Yes, it’s not a game I’m talking about! And yes, the title is a play on femme fatale! And as a last introductory note, I have watched the show only once (but not the last time!) and apologize if I can’t remember exact details. [Spoiler Warning – Firefly plot arcs mentioned]
N7_Commander, who writes Mass Effect slash fiction on Twitter, told me she would be interested in my thoughts about Firefly. So, as the short-lived series has ample interesting angles on gender portrayals, I thought she had a point, and here goes…
First point of note is that Firefly’s main characters make up a decent RPG party (maybe all at the same time would be a little too much):
Mal: Warrior/Thief dual class
Zoe: Paladin or Warrior
Kaylee: Rogue – the repairing/lockpicking, not the throat-cutting type!
Wash: I’m not sure of the official translation, but in The Dark Eye RPG ‘verse – and in my opinion – he’d be a gleeman (Gaukler) who takes the edge off tense moments and displays pragmatism as well as humor in various situations. He shies away from conflict, unless his friends are in danger. Maybe a Bard would also come close… hmm.
These are (with Wash being an annoying exception, lol) all pretty clear classes for the RPG enthusiast. What’s interesting, is that the females were harder to put a tag onto, than the male characters. I had a vague feeling about this while watching the show, and while writing this, seeing it black on white, it’s even more true. All of the Firefly women would work great as main characters in games. [Note: I’m neither saying the men wouldn’t or that they are bland characters – but it’s much less unusual to have interesting male characters than the other way round.] They are all more than meets the eye, and quite multi-dimensional in character. I hope that this achievement of TV series will soon spill into the gaming world.
Zoe is a kick-ass warrior woman who is deeply loyal to her former superior Mal. It seems nothing can stop her once she’s made up her mind. She has a strong will and commands respect. It is primarily her relationship with Wash that shows us her soft spots and feminine side. That Zoe and Mal are very close without having had a romantic past is still a rare occurrence in stories like Firefly’s – I liked that, nice change (Mal & Inara’s sexual tension thing was entertaining but definitely “nothing new or unexpected”). Oh, and by the way, Zoe was my personal favorite in the show.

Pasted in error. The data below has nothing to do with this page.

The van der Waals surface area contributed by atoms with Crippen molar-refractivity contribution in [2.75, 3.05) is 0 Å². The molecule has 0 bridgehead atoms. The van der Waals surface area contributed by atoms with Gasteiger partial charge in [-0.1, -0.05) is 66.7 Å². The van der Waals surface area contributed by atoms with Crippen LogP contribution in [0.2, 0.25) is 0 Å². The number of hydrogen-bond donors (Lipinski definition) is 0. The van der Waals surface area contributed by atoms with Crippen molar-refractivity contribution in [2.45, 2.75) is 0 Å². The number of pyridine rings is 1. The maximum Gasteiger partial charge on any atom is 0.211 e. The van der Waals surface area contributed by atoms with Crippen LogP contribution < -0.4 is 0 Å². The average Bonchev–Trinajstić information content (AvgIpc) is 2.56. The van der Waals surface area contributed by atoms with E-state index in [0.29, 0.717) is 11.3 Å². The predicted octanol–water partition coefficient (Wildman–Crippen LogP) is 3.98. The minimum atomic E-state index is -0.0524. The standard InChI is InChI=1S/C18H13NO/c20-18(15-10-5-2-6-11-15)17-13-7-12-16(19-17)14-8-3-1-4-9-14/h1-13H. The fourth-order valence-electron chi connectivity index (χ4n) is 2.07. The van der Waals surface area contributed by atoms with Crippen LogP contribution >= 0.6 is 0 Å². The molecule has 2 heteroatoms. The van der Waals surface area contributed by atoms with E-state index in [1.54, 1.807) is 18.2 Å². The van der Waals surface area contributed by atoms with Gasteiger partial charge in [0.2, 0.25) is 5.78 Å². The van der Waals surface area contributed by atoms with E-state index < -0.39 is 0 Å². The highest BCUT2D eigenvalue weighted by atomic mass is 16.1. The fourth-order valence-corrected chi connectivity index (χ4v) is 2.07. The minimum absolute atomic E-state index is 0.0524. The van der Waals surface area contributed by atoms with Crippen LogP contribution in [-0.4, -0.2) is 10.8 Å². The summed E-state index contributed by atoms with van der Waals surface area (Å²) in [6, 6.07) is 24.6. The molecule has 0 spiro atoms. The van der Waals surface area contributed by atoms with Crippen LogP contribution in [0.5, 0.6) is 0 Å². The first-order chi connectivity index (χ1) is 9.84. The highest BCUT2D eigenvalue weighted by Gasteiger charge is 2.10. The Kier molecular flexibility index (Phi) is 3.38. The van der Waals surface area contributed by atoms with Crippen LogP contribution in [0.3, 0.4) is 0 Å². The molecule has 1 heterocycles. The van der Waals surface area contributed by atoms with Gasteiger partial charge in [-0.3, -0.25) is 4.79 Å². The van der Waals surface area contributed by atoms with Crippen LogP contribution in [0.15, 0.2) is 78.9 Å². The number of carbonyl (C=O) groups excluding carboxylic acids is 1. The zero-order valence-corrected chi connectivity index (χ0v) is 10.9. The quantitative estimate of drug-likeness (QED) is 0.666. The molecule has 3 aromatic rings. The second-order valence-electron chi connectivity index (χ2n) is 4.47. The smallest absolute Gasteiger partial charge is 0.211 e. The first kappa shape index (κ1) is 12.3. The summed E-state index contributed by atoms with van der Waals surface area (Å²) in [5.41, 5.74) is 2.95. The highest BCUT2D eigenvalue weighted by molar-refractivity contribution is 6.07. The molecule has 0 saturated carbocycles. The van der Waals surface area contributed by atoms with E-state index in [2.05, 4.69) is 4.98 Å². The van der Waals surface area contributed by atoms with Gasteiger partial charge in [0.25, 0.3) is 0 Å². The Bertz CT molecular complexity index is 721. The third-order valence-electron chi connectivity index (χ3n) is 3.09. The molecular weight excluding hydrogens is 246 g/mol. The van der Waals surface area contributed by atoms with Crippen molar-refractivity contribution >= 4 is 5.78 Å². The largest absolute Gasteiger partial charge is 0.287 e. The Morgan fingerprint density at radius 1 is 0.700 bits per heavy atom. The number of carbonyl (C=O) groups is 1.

Kaylee is a gifted mechanic and a sweet, happy girl. We’ve seen gifted female starship engineers before – but try to picture B’Elanna Torres of Voyager in the pink ruffled dress Kaylee wears for a ball!!! o_O While we see Kaylee being insecure around Simon, she got her job being MUCH less insecure with the previous mechanic in (I think it was) the engine room. Although Kaylee is sometimes way too girly for my personal taste, I do appreciate her as a fellow girly geek.
River is (at least until the series progresses) the token female mystery character (Shepherd being the male mystery character). A disturbed, traumatized killing machine. After being the subject of various experiments, she is saved by her brother Simon. For the most part of the short series, we see her suffering from her memories. She creeps out most members of Serenity’s crew. When I started watching the show, I thought I had her figured out – I thought she had been changed into a psi-killer. Stereotype dictates that women are psi/mental/magic, not melee berzerks. The girl had me fooled. To even out that brutal side, River is a very talented and graceful dancer.
Inara, the beautiful and educated companion with all her refined behavior, who turns the head of just about any man, actually has a thing for the somewhat crude Mal. In spite of her looks, she isn’t portrayed as a shallow prettyface, but a thoughtful, caring person who has high moral standards albeit her profession may stereotypically imply otherwise. In the movie Serenity, we see she is quite capable with weapons. Not much was revealed on her motivation to be aboard Serenity, and various hints indicate she was dying of a terminal illness, so she could have become the show’s later mystery woman. In any case, it was refreshing to see her resolve to leave and be independent, cutting short Mal’s resolve to confess his love for her. Again, I was expecting a cheesy happy ending thing – and was surprised. (But who knows what would have happened later…)
To wrap this up – I would have loved to learn more about the characters of Firefly, especially about the ladies, who are great examples of non-stereotypical gender portrayals. I can only repeat that I would love to PLAY such interesting, multi-faceted heroines in RPG games. That’d be awesomesauce.